LSA16: Google “Location Czar” Says Search is Inherently Local on Mobile
March 7, 2016 | Contributed by: Joe Morsello
In an interview with LSA’s Greg Sterling at LSA16, Google’s “location czar” Chandu Thota discussed the various ways in which location and location data fit into Google’s overall product development and thinking about the future. The most intriguing thing he said was that mobile search is inherently local.
He said that most people are not typing location modifiers anymore and expect Google to figure it out. On mobile, he called these kind of searches “here and now” adding that location provided a context for the search, at least through Google’s interpretation of the search.
With figures ranging between 30-50% floating around the industry, Greg asked Chandu for an official percentage of mobile searches that carry local intent. Chandu admittedly didn’t know, but believed the actual figure could fall within or above the ranged mentioned.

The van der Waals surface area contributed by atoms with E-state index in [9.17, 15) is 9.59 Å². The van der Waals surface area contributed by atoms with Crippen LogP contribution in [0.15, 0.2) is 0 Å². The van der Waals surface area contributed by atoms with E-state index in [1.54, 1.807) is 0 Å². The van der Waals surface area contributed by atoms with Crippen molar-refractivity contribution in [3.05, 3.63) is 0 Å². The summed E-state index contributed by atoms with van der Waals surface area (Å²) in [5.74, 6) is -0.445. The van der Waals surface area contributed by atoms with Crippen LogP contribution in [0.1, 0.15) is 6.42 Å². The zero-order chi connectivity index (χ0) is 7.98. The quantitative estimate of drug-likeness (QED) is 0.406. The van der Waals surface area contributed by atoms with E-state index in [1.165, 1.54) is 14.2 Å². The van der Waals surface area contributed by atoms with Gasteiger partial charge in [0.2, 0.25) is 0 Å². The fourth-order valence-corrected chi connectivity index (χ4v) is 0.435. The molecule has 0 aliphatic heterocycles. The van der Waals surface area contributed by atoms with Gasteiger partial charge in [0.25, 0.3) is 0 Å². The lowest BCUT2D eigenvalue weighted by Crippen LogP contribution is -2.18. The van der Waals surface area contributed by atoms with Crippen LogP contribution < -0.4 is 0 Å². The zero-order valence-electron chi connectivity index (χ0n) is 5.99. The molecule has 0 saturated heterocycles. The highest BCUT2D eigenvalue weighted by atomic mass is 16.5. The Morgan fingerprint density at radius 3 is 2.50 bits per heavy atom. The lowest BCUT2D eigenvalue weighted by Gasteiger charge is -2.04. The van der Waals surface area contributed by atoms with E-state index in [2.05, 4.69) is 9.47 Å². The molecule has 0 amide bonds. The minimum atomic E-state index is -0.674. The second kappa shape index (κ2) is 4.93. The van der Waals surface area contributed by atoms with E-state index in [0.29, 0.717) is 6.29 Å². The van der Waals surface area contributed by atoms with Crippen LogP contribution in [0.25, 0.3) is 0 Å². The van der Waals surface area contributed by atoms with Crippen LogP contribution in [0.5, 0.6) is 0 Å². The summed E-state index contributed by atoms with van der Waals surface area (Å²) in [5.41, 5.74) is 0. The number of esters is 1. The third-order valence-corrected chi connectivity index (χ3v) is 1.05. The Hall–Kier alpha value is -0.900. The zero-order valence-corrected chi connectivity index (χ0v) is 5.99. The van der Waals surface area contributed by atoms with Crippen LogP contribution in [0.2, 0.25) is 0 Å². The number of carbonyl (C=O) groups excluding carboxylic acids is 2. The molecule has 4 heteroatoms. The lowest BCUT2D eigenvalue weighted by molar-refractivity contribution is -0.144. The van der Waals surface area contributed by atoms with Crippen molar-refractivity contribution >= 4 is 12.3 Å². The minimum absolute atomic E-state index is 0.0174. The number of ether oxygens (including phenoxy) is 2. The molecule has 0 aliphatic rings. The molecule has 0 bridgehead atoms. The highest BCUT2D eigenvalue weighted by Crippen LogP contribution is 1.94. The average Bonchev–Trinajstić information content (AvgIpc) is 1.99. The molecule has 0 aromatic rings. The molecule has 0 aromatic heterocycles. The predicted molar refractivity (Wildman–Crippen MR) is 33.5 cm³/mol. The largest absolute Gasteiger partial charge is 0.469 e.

He went on to provide an example of how location, particularly the location data derived from mobile devices, has helped Google deliver more relevant search results for consumers. The example he used was a search for “NY pizza.” If originating from New York City that means a consumer is looking for a place to eat pizza, but in California the user is looking for the New York style of pizza.
Often location is an underlying component of the search process as Google has seamlessly integrated locally relevant information in search results. It was interesting to hear how location is a fundamental way Google delivers relevance to its users.
As to the future of search, Chandu said the future is now. He expected the following three things to take hold and drive the search space forward:
- Location data accuracy will be an increasingly important component of search. Fortunately, mobile allows for more location precision than desktop.
- Context will continue to drive search forward. Knowing if someone is walking around city (mobile) or sitting at home (desktop) when they search changes how Google delivers search results.
- The facilitation of consumer action will continue to improve. On mobile people expect to take actions and they expect things to work in single click.